The Making of a Conservative: Part Two

By Wright, Esmond | Contemporary Review, September 2000 | Go to article overview

The Making of a Conservative: Part Two


Wright, Esmond, Contemporary Review


Into Politics

FOR the next twenty years after the War, my base was the University of Glasgow: the obligation to teach modem history objectively, but also with some passion and concern. In my early years I lectured and tutored in modern British history; after I became a Professor I lectured on European and World History, including courses on the U.S. and on the Middle East. I tried to go down the middle of the road: it was - it still is - the historian's creed. I reviewed regularly for The Glasgow Herald, did occasional 'leaders' on American topics, and in the end was on the board of the paper as deputy chairman. I was a frequent radio and T.V. interviewer, and this reinforced the need for objectivity. To ask a succession of different political animals a series of searching questions requires a certain versatility, but done over a span of years you end up either as a political eunuch or as a chameleon, or, what is worst of all, just a performer. In the end, a man must choose - though it is possible, and it is very easy, for academics and cynics, cushioned in academic affluence, to say that the fence is also a point of view.

But why step down from it and into the ring? Was it only mounting distaste for the role of the neutral observer? Not quite. There were two dominant facts: alarm at what in practice the idea of Socialism was proving to be, and an equal alarm at the neglect of the major problems of our day and generation by Socialists and Conservatives alike. It became overwhelming with the emergence of Harold Wilson as Prime Minister. He dressed up his appeal to the people in the 1964 election as 'the white heat of the technological revolution'. In fact, he had spent the war as a civil servant in London, and as Prime Minister (like Blair) he became the prisoner of the often-repeated fancy phrases he or his speech-writers coined, and which he thought were 'policies'.

Mr Wilson's Socialism in practice meant bureaucracy: a bigger Government than ever before in British history; one in three of Labour M.P.s was given a job, as is also true with Tony Blair's regime, a legion of non-elected boards filled with jobs for the boys at fat salaries; at least 64,000 extra civil servants since 1964; those added up to a Government that was and is costly, inefficient and irresponsible. Far from being made efficient, government has been made top-heavy, unwieldy and expensive. It still is. There has been a shift of power at Westminster from the House of Commons, the 'elected' Government, to the Executive and the Civil Service, the 'permanent' Government, and now to the Labour Party's own elaborate P.R. men. This faith in government is rooted in the heresy that all problems can be solved by passing laws. But the laws, said Burke: '... reach but a very little way. Constitute government how you please, infinitely the greater part of it must depend upon the exercise of the powers which are le ft at large to the prudence and uprightness of ministers of state. Even all the use and potency of the laws depend upon them. Without them, your commonwealth is no better than a scheme upon paper; not a living, active, effective constitution'. Jefferson said it best: 'That Government is best that governs least'.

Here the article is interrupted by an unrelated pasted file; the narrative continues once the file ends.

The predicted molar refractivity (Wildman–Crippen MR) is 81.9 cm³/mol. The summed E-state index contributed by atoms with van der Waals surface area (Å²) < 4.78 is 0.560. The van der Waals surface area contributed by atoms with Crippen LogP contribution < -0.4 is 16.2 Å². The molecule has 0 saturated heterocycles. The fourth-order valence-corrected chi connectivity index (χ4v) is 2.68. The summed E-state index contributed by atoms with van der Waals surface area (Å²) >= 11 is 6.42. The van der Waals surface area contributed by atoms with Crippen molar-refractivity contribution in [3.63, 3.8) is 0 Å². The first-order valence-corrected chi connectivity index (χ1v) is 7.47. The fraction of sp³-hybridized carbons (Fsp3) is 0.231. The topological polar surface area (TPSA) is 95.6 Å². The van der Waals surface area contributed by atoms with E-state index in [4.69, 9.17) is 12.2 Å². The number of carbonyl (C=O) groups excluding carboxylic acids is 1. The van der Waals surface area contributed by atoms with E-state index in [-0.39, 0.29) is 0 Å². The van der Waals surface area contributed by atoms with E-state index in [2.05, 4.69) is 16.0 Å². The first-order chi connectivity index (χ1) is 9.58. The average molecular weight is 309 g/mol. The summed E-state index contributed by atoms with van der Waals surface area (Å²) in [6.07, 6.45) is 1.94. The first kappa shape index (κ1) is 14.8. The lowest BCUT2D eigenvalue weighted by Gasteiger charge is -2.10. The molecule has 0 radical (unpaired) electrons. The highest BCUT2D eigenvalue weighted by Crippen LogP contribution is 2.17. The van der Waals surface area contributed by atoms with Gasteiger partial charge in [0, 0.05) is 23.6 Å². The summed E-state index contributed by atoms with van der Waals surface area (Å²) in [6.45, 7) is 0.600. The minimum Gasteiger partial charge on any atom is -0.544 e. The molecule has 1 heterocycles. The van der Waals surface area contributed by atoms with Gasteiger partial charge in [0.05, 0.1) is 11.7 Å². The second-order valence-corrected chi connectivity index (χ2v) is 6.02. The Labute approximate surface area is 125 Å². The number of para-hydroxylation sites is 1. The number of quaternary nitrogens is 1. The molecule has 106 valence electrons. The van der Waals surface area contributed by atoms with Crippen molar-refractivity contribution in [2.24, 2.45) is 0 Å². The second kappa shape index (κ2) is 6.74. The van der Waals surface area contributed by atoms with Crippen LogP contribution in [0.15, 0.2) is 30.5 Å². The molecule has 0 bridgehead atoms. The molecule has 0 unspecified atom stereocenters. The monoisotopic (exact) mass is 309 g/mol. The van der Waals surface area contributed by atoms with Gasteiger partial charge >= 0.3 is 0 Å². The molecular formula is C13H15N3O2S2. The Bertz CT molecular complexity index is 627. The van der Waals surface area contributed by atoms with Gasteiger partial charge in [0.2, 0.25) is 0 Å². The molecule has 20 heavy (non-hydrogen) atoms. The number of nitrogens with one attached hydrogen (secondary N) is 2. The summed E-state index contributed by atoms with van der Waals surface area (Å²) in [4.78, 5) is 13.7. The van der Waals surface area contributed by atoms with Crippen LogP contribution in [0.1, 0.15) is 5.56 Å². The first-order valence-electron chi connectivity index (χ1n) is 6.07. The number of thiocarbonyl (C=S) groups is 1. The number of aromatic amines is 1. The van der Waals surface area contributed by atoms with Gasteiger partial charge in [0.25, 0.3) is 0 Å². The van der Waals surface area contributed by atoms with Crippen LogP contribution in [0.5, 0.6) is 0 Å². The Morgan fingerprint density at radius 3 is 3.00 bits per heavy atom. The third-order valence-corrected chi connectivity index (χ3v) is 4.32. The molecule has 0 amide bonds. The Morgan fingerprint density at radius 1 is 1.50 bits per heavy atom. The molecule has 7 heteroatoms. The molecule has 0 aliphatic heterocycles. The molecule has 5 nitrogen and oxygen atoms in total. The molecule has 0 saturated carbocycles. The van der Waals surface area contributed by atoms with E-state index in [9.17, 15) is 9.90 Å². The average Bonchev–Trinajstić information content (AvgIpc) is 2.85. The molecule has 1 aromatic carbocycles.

I was angered too by Shirley Williams' campaign against grammar schools (and her copying of American parallels), the relaxation of discipline and the attack on the whole structure of competitive examination and external examiners that ought to be Britain's pride, having undermined self-discipline and the notion that hard work and talent should get due reward. This has now led to the current crusade against Oxbridge 'privilege'. Add penal taxation of the honest, decent citizen, and now an alarming threat to his own insurance arrangements against his old age, and you get a rejection of responsibility and respect for worth, and an erosion of that mutual trust and regard for law without which civilisation itself becomes impossible.